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PLA Self-Assessment Guide

Take our PLA Self-Assessment to see if you a good candidate for Prior Learning Assessment.

Much of the material that follows is covered in the University’s PLA-1010 course designed to guide you through the process of identifying your college-level learning and using the University’s methods of earning credit for what you already know. This page will provide you with some insight into the University’s approach to Prior Learning Assessment, particularly if you are interested in the Single-Course Portfolio Process.

Is PLA Right for You?

Take our self-assessment to learn if you are a good match for earning credit for college-level knowledge you have acquired outside the classroom through prior learning assessment.

Take our self-assessment »

Thomas Edison State University has developed this self-assessment tool to help you determine whether you are a good candidate for Prior Learning Assessment (PLA).

  1. Identify your college-level knowledge and skills.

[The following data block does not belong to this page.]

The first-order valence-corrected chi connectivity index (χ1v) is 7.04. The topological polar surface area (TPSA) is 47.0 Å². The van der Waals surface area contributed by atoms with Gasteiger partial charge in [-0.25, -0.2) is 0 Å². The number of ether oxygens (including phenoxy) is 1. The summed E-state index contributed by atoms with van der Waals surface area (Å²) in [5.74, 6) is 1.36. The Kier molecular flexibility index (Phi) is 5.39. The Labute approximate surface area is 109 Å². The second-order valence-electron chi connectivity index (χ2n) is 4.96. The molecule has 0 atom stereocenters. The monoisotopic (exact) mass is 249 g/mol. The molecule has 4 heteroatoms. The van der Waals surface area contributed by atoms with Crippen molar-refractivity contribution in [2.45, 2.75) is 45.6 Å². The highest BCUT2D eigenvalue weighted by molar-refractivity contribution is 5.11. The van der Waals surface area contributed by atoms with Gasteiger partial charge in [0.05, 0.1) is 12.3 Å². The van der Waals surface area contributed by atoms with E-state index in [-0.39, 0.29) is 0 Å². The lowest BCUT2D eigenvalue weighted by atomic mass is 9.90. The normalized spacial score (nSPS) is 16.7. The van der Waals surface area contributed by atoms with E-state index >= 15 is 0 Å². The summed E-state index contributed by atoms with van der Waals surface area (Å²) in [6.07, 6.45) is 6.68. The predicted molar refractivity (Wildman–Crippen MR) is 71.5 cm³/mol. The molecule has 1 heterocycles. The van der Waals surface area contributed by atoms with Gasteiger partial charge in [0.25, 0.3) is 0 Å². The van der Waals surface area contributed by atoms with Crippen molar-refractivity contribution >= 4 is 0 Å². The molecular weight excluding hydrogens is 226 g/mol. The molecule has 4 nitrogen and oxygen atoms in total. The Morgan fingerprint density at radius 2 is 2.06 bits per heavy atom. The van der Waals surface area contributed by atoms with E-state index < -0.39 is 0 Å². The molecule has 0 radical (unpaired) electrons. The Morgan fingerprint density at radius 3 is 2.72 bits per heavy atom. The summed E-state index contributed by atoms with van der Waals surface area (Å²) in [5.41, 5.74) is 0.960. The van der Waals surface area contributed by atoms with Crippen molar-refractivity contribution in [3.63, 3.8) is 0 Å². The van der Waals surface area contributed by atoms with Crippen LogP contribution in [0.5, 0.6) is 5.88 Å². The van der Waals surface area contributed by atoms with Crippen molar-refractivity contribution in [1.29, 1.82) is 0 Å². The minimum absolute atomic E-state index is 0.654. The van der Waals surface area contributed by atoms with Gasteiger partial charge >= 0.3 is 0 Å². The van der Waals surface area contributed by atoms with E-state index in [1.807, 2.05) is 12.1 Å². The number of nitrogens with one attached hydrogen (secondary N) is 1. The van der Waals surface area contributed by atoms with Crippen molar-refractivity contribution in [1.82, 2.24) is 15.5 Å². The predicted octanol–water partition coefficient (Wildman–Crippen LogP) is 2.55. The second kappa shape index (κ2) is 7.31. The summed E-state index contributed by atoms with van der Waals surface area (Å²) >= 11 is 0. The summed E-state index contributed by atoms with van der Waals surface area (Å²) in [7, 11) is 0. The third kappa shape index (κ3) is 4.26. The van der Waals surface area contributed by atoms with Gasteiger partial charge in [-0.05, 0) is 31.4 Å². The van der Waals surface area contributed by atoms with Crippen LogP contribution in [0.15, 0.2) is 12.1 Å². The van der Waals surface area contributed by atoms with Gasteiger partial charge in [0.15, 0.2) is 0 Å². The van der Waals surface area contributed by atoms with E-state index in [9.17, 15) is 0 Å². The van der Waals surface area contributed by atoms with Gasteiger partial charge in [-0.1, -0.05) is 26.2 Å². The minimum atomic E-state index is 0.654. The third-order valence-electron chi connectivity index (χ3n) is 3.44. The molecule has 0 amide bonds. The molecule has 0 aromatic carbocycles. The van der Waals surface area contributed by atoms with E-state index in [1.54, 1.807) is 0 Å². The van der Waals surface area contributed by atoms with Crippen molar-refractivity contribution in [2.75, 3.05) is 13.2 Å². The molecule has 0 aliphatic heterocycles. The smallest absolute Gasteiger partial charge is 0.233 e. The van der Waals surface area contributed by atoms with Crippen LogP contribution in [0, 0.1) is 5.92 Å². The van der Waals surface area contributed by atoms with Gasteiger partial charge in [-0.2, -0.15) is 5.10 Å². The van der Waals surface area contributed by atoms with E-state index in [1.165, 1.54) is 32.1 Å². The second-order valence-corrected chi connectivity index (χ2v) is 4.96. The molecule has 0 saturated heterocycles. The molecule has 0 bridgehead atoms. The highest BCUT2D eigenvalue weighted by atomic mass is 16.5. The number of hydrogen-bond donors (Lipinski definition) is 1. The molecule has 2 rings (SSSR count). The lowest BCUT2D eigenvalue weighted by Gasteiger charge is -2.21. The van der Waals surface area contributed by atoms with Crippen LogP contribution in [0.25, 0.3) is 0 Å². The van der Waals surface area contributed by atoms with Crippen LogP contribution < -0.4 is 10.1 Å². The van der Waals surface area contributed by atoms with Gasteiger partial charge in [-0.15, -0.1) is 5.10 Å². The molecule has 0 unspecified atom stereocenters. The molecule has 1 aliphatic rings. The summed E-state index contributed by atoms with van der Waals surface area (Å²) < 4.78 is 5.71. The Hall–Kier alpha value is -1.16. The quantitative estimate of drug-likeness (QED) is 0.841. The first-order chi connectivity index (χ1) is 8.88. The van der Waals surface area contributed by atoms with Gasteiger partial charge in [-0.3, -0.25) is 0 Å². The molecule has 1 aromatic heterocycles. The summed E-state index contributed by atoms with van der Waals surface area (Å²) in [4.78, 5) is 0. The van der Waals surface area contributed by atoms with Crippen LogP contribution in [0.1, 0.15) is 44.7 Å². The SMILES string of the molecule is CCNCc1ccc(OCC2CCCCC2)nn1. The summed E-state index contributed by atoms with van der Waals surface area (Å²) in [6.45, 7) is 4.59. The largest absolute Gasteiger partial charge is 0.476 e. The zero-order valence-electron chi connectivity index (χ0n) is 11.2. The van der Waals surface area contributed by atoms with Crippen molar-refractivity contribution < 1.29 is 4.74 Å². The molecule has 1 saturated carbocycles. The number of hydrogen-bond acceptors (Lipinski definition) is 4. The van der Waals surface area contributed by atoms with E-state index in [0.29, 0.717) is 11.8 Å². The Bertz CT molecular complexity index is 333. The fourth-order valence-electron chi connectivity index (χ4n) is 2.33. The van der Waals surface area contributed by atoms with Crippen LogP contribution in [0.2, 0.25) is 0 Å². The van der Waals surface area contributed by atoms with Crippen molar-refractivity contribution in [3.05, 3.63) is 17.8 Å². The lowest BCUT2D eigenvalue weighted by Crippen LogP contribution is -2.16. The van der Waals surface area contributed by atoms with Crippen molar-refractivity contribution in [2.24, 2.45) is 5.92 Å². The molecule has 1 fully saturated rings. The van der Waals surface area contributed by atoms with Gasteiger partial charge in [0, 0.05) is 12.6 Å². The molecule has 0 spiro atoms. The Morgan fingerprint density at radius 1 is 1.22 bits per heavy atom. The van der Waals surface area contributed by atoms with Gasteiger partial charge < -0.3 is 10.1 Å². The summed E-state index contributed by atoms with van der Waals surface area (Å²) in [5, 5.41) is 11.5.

First, review your resume and make a list of the following:
    • All full or part-time jobs you have had
    • All independent reading and study you have done
    • All training programs or in-service courses you have completed
    • All volunteer work you have done
    • Your cultural and artistic pursuits
    • Your hobbies and recreational pastimes
    • All community or religious activities you are involved in
    • All military service you have completed
    • Any travel study you have completed
    • Your organizational memberships
    If you are like most adult students, you should now have a list of at several areas to draw from. The next step is to think about the types of subjects and content areas that match your prior learning. For example, if you have experience managing people or supervising projects, you may have college-level knowledge in subjects related to business administration or management. Or, if you have experience in finance or budgeting, you may have college-level knowledge in subjects related to finance, accounting or mathematics. Remember to consider all the types of college-level courses offered that could describe the general knowledge you have accumulated throughout your life. To select the first subject or content area for which you hope to obtain college credit, base your decision on the answers to the following questions.
    • Is your knowledge equivalent to a college-level course?